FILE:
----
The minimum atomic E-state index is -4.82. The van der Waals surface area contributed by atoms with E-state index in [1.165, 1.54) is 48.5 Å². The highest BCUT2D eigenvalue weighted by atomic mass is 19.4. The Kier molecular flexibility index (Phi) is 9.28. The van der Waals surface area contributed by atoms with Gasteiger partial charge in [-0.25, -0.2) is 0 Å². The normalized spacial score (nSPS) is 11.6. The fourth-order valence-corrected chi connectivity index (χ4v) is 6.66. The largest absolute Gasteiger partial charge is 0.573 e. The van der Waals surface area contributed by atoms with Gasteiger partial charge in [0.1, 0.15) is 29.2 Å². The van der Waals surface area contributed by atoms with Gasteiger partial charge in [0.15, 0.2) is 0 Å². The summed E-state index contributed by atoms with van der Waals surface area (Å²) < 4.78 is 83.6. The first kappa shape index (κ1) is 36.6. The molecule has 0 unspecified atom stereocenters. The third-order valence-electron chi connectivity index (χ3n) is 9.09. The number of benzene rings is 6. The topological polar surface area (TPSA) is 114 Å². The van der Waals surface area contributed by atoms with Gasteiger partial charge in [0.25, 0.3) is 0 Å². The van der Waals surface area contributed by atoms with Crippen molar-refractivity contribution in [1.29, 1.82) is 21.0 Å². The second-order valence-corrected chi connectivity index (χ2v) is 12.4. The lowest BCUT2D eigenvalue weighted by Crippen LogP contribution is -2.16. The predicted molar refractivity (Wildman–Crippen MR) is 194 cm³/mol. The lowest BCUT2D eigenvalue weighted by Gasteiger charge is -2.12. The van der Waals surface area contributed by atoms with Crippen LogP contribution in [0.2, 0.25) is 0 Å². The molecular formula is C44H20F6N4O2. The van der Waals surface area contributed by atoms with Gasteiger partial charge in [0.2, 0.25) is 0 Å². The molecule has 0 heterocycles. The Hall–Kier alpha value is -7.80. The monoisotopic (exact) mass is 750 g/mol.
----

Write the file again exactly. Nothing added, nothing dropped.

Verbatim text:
The minimum atomic E-state index is -4.82. The van der Waals surface area contributed by atoms with E-state index in [1.165, 1.54) is 48.5 Å². The highest BCUT2D eigenvalue weighted by atomic mass is 19.4. The Kier molecular flexibility index (Phi) is 9.28. The van der Waals surface area contributed by atoms with Gasteiger partial charge in [-0.25, -0.2) is 0 Å². The normalized spacial score (nSPS) is 11.6. The fourth-order valence-corrected chi connectivity index (χ4v) is 6.66. The largest absolute Gasteiger partial charge is 0.573 e. The van der Waals surface area contributed by atoms with Gasteiger partial charge in [0.1, 0.15) is 29.2 Å². The van der Waals surface area contributed by atoms with Gasteiger partial charge in [0.15, 0.2) is 0 Å². The summed E-state index contributed by atoms with van der Waals surface area (Å²) < 4.78 is 83.6. The first kappa shape index (κ1) is 36.6. The molecule has 0 unspecified atom stereocenters. The third-order valence-electron chi connectivity index (χ3n) is 9.09. The number of benzene rings is 6. The topological polar surface area (TPSA) is 114 Å². The van der Waals surface area contributed by atoms with Gasteiger partial charge in [0.25, 0.3) is 0 Å². The van der Waals surface area contributed by atoms with Crippen molar-refractivity contribution in [1.29, 1.82) is 21.0 Å². The second-order valence-corrected chi connectivity index (χ2v) is 12.4. The lowest BCUT2D eigenvalue weighted by Crippen LogP contribution is -2.16. The predicted molar refractivity (Wildman–Crippen MR) is 194 cm³/mol. The lowest BCUT2D eigenvalue weighted by Gasteiger charge is -2.12. The van der Waals surface area contributed by atoms with Crippen LogP contribution in [0.2, 0.25) is 0 Å². The molecular formula is C44H20F6N4O2. The van der Waals surface area contributed by atoms with Gasteiger partial charge in [0.2, 0.25) is 0 Å². The molecule has 0 heterocycles. The Hall–Kier alpha value is -7.80. The monoisotopic (exact) mass is 750 g/mol.